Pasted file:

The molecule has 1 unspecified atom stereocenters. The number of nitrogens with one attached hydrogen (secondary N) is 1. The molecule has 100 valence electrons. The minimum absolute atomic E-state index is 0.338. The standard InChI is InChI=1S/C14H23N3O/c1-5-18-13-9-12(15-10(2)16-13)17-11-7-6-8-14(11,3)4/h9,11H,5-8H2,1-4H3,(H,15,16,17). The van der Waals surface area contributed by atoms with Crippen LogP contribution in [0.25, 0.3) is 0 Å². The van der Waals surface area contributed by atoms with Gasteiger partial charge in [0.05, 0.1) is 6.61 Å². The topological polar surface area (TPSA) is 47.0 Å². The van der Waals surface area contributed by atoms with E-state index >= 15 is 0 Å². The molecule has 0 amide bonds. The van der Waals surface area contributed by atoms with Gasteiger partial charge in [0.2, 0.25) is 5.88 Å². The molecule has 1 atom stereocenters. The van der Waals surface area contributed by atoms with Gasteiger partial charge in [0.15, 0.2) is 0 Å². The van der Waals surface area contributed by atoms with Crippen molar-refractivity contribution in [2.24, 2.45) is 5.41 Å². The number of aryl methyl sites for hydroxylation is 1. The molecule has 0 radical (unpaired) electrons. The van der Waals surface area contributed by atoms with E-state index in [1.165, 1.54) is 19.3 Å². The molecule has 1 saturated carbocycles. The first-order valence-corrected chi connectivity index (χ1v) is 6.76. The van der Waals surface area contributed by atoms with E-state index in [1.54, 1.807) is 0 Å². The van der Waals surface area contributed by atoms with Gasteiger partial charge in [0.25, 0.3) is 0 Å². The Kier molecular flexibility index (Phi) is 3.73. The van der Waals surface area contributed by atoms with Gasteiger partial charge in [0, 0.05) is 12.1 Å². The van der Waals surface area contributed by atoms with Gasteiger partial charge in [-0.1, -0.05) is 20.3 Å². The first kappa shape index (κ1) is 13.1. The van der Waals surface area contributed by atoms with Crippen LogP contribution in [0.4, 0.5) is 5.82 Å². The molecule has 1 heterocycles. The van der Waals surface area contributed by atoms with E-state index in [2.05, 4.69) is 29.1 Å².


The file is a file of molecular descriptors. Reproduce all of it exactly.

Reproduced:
The molecule has 1 unspecified atom stereocenters. The number of nitrogens with one attached hydrogen (secondary N) is 1. The molecule has 100 valence electrons. The minimum absolute atomic E-state index is 0.338. The standard InChI is InChI=1S/C14H23N3O/c1-5-18-13-9-12(15-10(2)16-13)17-11-7-6-8-14(11,3)4/h9,11H,5-8H2,1-4H3,(H,15,16,17). The van der Waals surface area contributed by atoms with Crippen LogP contribution in [0.25, 0.3) is 0 Å². The van der Waals surface area contributed by atoms with Gasteiger partial charge in [0.05, 0.1) is 6.61 Å². The topological polar surface area (TPSA) is 47.0 Å². The van der Waals surface area contributed by atoms with E-state index >= 15 is 0 Å². The molecule has 0 amide bonds. The van der Waals surface area contributed by atoms with Gasteiger partial charge in [0.2, 0.25) is 5.88 Å². The molecule has 1 atom stereocenters. The van der Waals surface area contributed by atoms with Gasteiger partial charge in [0.15, 0.2) is 0 Å². The van der Waals surface area contributed by atoms with Crippen molar-refractivity contribution in [2.24, 2.45) is 5.41 Å². The number of aryl methyl sites for hydroxylation is 1. The molecule has 0 radical (unpaired) electrons. The van der Waals surface area contributed by atoms with E-state index in [1.165, 1.54) is 19.3 Å². The molecule has 1 saturated carbocycles. The first-order valence-corrected chi connectivity index (χ1v) is 6.76. The van der Waals surface area contributed by atoms with E-state index in [1.54, 1.807) is 0 Å². The van der Waals surface area contributed by atoms with Gasteiger partial charge in [0.25, 0.3) is 0 Å². The Kier molecular flexibility index (Phi) is 3.73. The van der Waals surface area contributed by atoms with Gasteiger partial charge in [0, 0.05) is 12.1 Å². The van der Waals surface area contributed by atoms with Gasteiger partial charge in [-0.1, -0.05) is 20.3 Å². The first kappa shape index (κ1) is 13.1. The van der Waals surface area contributed by atoms with Crippen LogP contribution in [0.4, 0.5) is 5.82 Å². The molecule has 1 heterocycles. The van der Waals surface area contributed by atoms with E-state index in [2.05, 4.69) is 29.1 Å².